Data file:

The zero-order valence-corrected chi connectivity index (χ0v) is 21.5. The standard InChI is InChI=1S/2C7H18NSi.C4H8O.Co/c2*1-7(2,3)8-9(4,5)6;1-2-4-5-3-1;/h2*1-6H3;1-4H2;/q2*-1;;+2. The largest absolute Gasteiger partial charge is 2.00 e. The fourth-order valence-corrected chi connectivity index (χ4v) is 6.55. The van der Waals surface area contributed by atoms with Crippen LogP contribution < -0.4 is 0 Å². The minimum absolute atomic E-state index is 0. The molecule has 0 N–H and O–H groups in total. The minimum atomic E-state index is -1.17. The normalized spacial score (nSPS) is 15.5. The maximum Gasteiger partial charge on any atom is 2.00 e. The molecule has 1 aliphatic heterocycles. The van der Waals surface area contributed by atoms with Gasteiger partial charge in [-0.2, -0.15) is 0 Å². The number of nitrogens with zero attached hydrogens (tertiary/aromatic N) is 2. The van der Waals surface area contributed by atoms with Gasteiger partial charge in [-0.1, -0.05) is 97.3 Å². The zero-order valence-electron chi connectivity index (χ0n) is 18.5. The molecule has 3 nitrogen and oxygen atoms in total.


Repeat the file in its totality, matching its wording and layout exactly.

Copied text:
The zero-order valence-corrected chi connectivity index (χ0v) is 21.5. The standard InChI is InChI=1S/2C7H18NSi.C4H8O.Co/c2*1-7(2,3)8-9(4,5)6;1-2-4-5-3-1;/h2*1-6H3;1-4H2;/q2*-1;;+2. The largest absolute Gasteiger partial charge is 2.00 e. The fourth-order valence-corrected chi connectivity index (χ4v) is 6.55. The van der Waals surface area contributed by atoms with Crippen LogP contribution < -0.4 is 0 Å². The minimum absolute atomic E-state index is 0. The molecule has 0 N–H and O–H groups in total. The minimum atomic E-state index is -1.17. The normalized spacial score (nSPS) is 15.5. The maximum Gasteiger partial charge on any atom is 2.00 e. The molecule has 1 aliphatic heterocycles. The van der Waals surface area contributed by atoms with Gasteiger partial charge in [-0.2, -0.15) is 0 Å². The number of nitrogens with zero attached hydrogens (tertiary/aromatic N) is 2. The van der Waals surface area contributed by atoms with Gasteiger partial charge in [-0.1, -0.05) is 97.3 Å². The zero-order valence-electron chi connectivity index (χ0n) is 18.5. The molecule has 3 nitrogen and oxygen atoms in total.